Mourning Jewelry Curator Sarah Nehama on Death and Keepsakes

Jeweler Sarah Nehama co-curated the mourning jewelry exhibition that’s currently on display at the Massachusetts Historical Society, with the MHS’s Anne Bentley (it’s free, go!), and put together the accompanying book, In Death Lamented: The Tradition of Anglo-American Mourning Jewelry (it’s $35 and filled with beautiful photographs of old jewelry, and old paintings, and old documents, and … deep breaths, deep breaths). I emailed Sarah to ask if she’d be up for answering some questions about it, which she was kind enough to do.

Sarah! The show looks great. Do you wear any mourning jewelry regularly?

I often wear items from my collection. Some only rarely if they’re delicate (ivory, enamel), some never if they’re fragile. I’m pretty careful with my jewelry though — all of it, not just the mourning pieces. But with the mourning items I feel I have to be especially careful. For example, I have to remember to take a ring off when I wash my hands if it has hair in it — if any water seeps in under the bezel, the hair could get moldy. Also, it’s a piece of history of someone’s life and their connection to loved ones. Not that other jewelry can’t be — a wedding ring would be the same. But there’s something about humans wanting to be remembered, which is also part of why mourning jewelry exists, I believe, and so I have perhaps more respect for mourning items than other antique jewelry.

What are your thoughts about mourning jewelry vs. memento moris? A memento mori seems easier for wearing purposes, because it’s not specific to a particular person’s death, and I wonder how it would feel to wear mourning jewelry without knowing the deceased, since it’s so personal. Or maybe spreading love and loss outward — everything/nothing is personal — is inherently human and important.

Yes, exactly — memento mori jewelry serves only to remind us, and particularly the wearer, of one’s own mortality. Mourning jewelry commemorates a particular individual (or sometimes several, as when two members of a family passed away in close succession). I’ve often wondered about this same question, and I know that some people say they can feel the energy of the person whose remains are contained in the mourning piece. I know certain pieces I own resonate with me more than others — why, I’m not sure. Also, if I’ve found out something undesirable about the person for whom it is in memory of, then I normally don’t want to wear it. I have a ring with the hair of a man who died in 1788 who owned large cotton plantations and many slaves. I even have a copy of his will bequeathing “32 Negroes” to his son and daughter. Since that doesn’t sit well with me, I don’t wear the ring. But it’s a part of history, so I think it’s important to be preserved.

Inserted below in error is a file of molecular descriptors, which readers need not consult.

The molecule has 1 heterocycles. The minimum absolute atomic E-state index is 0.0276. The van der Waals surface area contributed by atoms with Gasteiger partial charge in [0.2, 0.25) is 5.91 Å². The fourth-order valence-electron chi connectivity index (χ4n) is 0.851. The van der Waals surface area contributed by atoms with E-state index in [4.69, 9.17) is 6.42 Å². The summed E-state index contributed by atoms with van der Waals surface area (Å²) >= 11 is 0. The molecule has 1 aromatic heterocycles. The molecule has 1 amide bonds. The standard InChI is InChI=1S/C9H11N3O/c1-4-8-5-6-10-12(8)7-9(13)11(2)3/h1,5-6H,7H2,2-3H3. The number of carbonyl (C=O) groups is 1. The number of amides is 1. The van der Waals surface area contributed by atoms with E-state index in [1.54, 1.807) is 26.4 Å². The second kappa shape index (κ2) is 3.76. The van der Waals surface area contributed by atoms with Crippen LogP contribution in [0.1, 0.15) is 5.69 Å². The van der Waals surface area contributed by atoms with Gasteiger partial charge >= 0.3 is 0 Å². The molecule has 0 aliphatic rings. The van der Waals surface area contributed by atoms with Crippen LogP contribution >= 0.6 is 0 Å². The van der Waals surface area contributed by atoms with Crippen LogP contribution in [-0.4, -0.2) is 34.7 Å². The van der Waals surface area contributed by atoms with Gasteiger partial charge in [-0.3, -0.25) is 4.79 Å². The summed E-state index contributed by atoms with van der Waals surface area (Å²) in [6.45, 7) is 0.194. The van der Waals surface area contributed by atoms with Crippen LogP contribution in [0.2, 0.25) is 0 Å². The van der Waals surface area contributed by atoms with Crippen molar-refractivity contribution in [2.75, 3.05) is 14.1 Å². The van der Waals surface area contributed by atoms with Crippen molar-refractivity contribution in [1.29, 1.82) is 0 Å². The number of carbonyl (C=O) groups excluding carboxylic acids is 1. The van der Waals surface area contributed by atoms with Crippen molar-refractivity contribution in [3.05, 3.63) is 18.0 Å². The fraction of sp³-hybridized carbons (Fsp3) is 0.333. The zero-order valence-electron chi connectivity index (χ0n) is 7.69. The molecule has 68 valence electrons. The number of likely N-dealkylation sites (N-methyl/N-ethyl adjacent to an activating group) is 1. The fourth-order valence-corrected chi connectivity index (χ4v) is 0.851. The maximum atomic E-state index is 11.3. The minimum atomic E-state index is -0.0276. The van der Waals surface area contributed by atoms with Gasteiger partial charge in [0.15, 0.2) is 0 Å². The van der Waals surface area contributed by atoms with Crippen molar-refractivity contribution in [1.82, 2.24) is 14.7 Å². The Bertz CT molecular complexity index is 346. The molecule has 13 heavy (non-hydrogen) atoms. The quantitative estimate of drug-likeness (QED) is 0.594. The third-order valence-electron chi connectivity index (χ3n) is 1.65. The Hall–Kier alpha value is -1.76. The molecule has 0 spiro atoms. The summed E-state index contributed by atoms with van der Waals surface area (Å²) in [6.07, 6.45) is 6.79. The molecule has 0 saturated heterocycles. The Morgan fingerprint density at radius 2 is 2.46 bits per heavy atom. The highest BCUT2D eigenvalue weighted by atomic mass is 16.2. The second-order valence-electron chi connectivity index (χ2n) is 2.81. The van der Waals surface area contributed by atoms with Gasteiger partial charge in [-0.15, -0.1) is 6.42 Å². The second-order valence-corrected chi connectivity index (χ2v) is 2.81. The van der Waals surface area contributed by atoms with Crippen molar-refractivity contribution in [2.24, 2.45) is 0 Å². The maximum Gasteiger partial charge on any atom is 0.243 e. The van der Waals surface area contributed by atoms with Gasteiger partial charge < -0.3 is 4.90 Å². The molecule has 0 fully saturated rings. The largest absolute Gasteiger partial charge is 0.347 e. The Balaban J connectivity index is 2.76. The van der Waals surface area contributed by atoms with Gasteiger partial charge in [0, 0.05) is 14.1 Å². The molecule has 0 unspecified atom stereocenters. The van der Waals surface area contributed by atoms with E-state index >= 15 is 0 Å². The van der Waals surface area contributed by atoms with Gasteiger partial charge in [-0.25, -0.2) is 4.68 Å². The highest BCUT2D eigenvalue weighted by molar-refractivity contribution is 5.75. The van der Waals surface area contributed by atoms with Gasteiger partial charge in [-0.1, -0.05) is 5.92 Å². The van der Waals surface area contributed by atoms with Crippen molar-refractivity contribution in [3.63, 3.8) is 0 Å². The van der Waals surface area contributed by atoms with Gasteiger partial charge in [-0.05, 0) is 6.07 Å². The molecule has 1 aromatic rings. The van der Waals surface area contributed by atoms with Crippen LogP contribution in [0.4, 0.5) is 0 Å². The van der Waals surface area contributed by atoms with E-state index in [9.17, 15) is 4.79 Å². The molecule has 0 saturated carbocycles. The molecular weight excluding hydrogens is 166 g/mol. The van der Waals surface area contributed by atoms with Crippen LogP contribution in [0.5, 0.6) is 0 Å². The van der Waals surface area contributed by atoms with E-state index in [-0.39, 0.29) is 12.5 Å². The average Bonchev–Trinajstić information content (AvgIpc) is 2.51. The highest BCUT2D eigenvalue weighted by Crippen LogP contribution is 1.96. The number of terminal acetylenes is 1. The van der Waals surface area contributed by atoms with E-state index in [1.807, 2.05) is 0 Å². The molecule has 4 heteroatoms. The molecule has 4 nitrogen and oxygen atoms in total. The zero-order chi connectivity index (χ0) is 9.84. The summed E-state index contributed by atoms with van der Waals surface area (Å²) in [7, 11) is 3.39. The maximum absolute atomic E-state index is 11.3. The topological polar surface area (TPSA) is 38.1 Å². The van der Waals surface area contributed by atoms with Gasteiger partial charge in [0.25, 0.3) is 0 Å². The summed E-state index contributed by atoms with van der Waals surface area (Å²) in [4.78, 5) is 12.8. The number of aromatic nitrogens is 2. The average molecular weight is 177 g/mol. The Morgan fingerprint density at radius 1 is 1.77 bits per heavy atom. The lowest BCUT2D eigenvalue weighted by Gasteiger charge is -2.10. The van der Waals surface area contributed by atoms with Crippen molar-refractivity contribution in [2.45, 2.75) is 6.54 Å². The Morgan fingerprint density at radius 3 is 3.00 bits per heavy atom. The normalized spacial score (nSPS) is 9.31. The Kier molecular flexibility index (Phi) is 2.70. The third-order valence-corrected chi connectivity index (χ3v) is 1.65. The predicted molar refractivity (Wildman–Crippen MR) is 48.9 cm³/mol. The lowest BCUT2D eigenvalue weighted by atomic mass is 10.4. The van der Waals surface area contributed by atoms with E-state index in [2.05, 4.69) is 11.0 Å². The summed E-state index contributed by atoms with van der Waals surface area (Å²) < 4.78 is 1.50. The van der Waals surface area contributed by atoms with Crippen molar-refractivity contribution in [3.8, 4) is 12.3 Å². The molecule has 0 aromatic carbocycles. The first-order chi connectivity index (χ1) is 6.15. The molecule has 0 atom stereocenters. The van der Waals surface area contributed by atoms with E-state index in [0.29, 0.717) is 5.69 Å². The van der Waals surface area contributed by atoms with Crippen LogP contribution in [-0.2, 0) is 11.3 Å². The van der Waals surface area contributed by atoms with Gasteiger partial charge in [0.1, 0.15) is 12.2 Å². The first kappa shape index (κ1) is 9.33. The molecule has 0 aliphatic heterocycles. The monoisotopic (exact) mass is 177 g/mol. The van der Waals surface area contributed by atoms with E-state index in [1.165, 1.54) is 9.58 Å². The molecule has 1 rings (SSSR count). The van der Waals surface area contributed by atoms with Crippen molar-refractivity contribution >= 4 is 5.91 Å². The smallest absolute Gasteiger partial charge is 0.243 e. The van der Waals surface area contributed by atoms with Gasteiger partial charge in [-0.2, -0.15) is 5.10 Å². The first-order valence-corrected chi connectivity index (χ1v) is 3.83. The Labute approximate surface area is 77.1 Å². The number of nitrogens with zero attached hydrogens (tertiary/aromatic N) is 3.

Would you let someone take a bit of your hair and incorporate it into a piece of mourning jewelry, or are there other commemorative options you’d prefer?

Yes, I’d have no problem if someone wanted some of my hair for a piece of mourning jewelry — at least after I’m gone! I think it’s a lovely way to memorialize someone and to keep them close. I have given locks of my hair as tokens of love and friendship before — one was just a loose lock, the other was incorporated into the back of a ring under glass.

What have the crowds been like at the Massachusetts Historical Society exhibition? I’m taking a trip to Boston to see it later this week, and I’m curious who else will be there. Hopefully no one at all, so I can steal everything. Just kidding!! In some ways…

Hands off, Edith! I don’t know who will be there, but traffic has been very good — the show has been really popular. We’ve had visitors from all over the world, including art school groups, museum groups, collector’s clubs, etc. We were written up in the New York Times when we opened, in Antiques and Fine Art Magazine in the local Metro paper, and I just recently did a live interview with Marian Pierre-Louis for her internet radio show, Fieldstone Common.

I think the book sales have been quite good as well. There’s been lots of interest out there, and curiosity about what mourning jewelry is, and how it played a role in society in the past.

Do you have a favorite gemstone?

I don’t, simply because there are always new things being discovered or old, mined-out rough material taken out of a lapidary’s hoard and cut for use in jewelry. At different times I gravitate towards different things, or different colors in gemstones. One year, pinks and oranges were what I wanted to use most — another time it was greens.